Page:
Harvick Now Comfortable With His Black Past
By Rick Minter | Senior Writer
Several years back, when I had a racing job that included a salary and benefits package, I drove up to Kernersville, N.C., to do a story about Kevin Harvick and his Kevin Harvick Inc. operation.
The story line I intended to pursue was how he, in many ways, was quite similar to the man he replaced as the driver of Richard Childress’ flagship Chevrolet.
It goes without saying that it would be foolish to write that Harvick had taken the place of the Intimidator, the iconic symbol of everything fans loved about NASCAR.
But there were similarities, and I wanted to write about them.
Of course there are differences. Harvick is from California, and Earnhardt’s home state, North Carolina, couldn’t be much further away and stay on the same continent.
But the similarities are too great to ignore.
Both Harvick and Earnhardt married daughters of men connected to the NASCAR series now known as Nationwide. Teresa Earnhardt’s uncle, Tommy Houston,was a top star in the series, while DeLana Harvick’s father, John Paul Linville, raced for 11 years on the Nationwide circuit.
Both Harvick and Earnhardt owned teams in NASCAR’s Nationwide and truck series, with active participation by their spouses. And both proved to be winners as car owners as well.
Harvick’s Kevin Harvick Inc. fields cars and trucks and has won nine Nationwide Series races and 33
in the Camping World Truck Series.
Earnhardt’s Dale Earnhardt Inc. won 57 Nationwide and 25 truck races, but he also ventured into the Cup series where his team won 24 races, 20 of them after his fatal crash on the last lap of the 2001 Daytona 500.
As we sat in Harvick’s second-floor office, I threw the similarities out there. Harvick wouldn’t bite. Not even a nibble.
I wound up doing a decent story, not the one I went there to write.
Then, last month at Daytona International Speedway, in his regular session with the press, Harvick gave the answers I was looking for years ago. He talked openly about the comparisons to Earnhardt, who died 10 years ago Friday.
“You (media) guys all know I was very uncomfortable with it in the beginning, didn’t like it, didn’t want to be a part of it, and, you know, as the last three or four years have come, I’ve learned to become more comfortable,” he said. “And I think the biggest reason is we’ve been able to accomplish a lot of things on our own. So that for me is something that makes me a little bit more comfortable with it.”
He said part of his early problem with the Earnhardt situation was he didn’t take the questions the way the questioners intended them, a comment that I can personally appreciate.
“The hardest part for me to learn was just the fact that a lot of times it wasn’t somebody trying to make you do something like he did, it was just somebody complimenting on things that he did and things that we’ve been able to do,” he said.
Harvick said his problems associated with taking over for Earnhardt stemmed from the fact that he
was essentially doing everything in the wrong order. Instead of working his way up through the series now known as Nationwide and then moving to Cup, he jumped to Cup in an instant.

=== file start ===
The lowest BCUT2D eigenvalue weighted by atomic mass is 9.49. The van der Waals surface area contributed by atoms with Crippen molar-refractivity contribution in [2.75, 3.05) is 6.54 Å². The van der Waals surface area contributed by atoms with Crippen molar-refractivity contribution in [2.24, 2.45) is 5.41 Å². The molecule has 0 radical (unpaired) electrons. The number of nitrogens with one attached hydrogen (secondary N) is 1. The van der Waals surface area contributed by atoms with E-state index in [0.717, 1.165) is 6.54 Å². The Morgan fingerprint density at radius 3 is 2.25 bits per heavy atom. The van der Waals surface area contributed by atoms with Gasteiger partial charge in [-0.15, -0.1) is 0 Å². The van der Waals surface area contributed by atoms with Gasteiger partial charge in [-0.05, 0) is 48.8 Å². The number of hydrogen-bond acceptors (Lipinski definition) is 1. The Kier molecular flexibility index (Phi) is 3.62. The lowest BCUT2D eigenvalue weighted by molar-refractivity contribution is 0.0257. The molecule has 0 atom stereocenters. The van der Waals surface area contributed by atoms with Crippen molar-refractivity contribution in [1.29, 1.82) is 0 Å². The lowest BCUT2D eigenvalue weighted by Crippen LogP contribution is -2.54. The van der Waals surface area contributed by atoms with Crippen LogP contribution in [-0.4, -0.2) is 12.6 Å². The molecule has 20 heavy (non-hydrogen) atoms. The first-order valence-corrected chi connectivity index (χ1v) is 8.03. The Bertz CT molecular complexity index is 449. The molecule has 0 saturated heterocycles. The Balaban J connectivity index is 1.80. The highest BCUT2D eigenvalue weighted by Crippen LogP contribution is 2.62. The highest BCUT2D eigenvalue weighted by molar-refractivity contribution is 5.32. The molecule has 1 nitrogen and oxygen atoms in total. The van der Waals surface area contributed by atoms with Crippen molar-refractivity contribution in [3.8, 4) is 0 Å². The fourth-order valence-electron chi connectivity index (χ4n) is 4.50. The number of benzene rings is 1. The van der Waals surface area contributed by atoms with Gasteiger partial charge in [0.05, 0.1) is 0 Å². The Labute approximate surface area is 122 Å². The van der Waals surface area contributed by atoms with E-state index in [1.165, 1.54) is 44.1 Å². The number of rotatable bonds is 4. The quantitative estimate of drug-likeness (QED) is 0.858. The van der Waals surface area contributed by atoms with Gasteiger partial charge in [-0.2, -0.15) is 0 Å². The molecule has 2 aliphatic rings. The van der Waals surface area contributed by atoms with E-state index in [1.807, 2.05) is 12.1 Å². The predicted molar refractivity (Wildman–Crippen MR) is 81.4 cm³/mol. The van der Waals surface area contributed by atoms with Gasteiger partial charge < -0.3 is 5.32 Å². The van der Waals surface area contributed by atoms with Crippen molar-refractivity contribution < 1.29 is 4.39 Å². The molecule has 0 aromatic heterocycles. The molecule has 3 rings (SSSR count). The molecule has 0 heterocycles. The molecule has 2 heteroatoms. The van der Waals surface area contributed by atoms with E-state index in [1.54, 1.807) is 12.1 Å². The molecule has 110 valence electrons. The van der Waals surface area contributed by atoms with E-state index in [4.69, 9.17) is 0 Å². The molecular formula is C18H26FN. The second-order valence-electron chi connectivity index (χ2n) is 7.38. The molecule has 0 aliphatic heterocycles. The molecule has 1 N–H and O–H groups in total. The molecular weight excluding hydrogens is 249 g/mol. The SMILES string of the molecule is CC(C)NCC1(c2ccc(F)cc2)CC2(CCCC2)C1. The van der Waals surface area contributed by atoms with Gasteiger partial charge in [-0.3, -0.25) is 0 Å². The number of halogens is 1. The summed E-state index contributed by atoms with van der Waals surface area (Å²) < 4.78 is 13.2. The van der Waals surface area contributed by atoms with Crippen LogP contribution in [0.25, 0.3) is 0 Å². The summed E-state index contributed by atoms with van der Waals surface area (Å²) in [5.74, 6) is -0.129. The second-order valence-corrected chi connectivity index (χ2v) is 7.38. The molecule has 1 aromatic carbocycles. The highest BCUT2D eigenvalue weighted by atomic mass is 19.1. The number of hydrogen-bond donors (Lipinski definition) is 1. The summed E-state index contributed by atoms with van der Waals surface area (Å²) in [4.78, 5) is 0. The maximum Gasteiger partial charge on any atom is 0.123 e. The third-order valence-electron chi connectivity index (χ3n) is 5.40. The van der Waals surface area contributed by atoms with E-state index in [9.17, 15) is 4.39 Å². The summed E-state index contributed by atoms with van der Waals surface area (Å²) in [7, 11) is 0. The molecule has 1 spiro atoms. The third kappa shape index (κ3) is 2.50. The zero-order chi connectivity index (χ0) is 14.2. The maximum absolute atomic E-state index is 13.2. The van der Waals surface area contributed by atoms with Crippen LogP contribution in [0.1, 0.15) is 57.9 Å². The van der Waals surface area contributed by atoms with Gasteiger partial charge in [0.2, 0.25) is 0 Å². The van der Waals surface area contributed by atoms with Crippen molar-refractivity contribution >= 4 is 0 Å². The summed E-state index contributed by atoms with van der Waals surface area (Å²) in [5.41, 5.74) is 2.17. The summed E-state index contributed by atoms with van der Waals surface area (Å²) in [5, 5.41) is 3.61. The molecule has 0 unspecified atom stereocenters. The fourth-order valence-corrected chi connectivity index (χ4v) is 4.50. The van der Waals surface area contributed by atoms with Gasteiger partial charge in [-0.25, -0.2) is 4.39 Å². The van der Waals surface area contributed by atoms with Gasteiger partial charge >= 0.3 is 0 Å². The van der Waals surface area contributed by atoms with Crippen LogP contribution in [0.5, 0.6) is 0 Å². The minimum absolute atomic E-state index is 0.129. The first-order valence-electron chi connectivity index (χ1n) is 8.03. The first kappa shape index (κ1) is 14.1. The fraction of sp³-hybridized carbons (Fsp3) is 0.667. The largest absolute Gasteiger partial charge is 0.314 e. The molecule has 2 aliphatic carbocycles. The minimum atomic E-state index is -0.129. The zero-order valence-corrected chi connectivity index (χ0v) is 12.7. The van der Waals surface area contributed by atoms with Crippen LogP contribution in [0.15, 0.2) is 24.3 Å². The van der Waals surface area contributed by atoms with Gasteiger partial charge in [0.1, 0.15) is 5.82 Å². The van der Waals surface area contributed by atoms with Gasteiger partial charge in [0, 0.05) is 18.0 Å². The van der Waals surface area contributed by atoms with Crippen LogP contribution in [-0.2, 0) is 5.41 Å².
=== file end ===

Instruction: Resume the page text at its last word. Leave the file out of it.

“I think everything we did was backwards,” He said. “I went into 2000, and we never had anything. We had always… beat my own path as we went along.”
He had planned to run for the Nationwide championship in 2001, then run a few Cup races in preparation for a Cup career on down the road. That all changed when Earnhardt was killed, and Harvick took over the next week at Rockingham.
“Instantly it’s like everybody knows your name, everybody knows what you’re doing, so you start from the wrong end of the spectrum and you don’t have …time to learn.”
There he was a Cup driver with no experience dealing with fans, the press or the pressure.
“As we went into that situation you start off with the biggest press conference that you’ll ever have in your whole career,” he said. “You have more fans than you’ll ever have, and you don’t know how to manage your time. You don’t know how to manage your money. You don’t know what to say, and all of a sudden you have all that stuff at once.
“So instantly I just put up my defense, and it was easier just not to talk about it.”
He said it was tremendous load for a relatively young person to carry.
“I was 25 and didn’t really know exactly what direction that life was going to go,” he said. “Instantly you had everything that you wanted, but you didn’t have to do anything for it. So it just didn’t all make sense to me.”
But maturing as a person and as a driver, and finding some Earnhardt-like success on the track – 14 Cup wins, 37 Nationwide victories and two titles plus nine truck wins – has changed Harvick’s outlook about the issue that dogged him early in his career.
“As I went through the years, and we were able to kind of do the same thing as we had done in the previous parts of my career, I think I became more comfortable with that just because it wasn’t anybody just trying to tell you how to do something, it was everybody trying to compliment you on doing a good job,” he said. “You just happened to be in that car, and that car is important to the sport….so it’s not something you need to try to get away from, it’s something that you need to understand and respect, and I think as you look at the sport, it’s the same way.”
– Rick Minter can be reached at firstname.lastname@example.orgNo Comment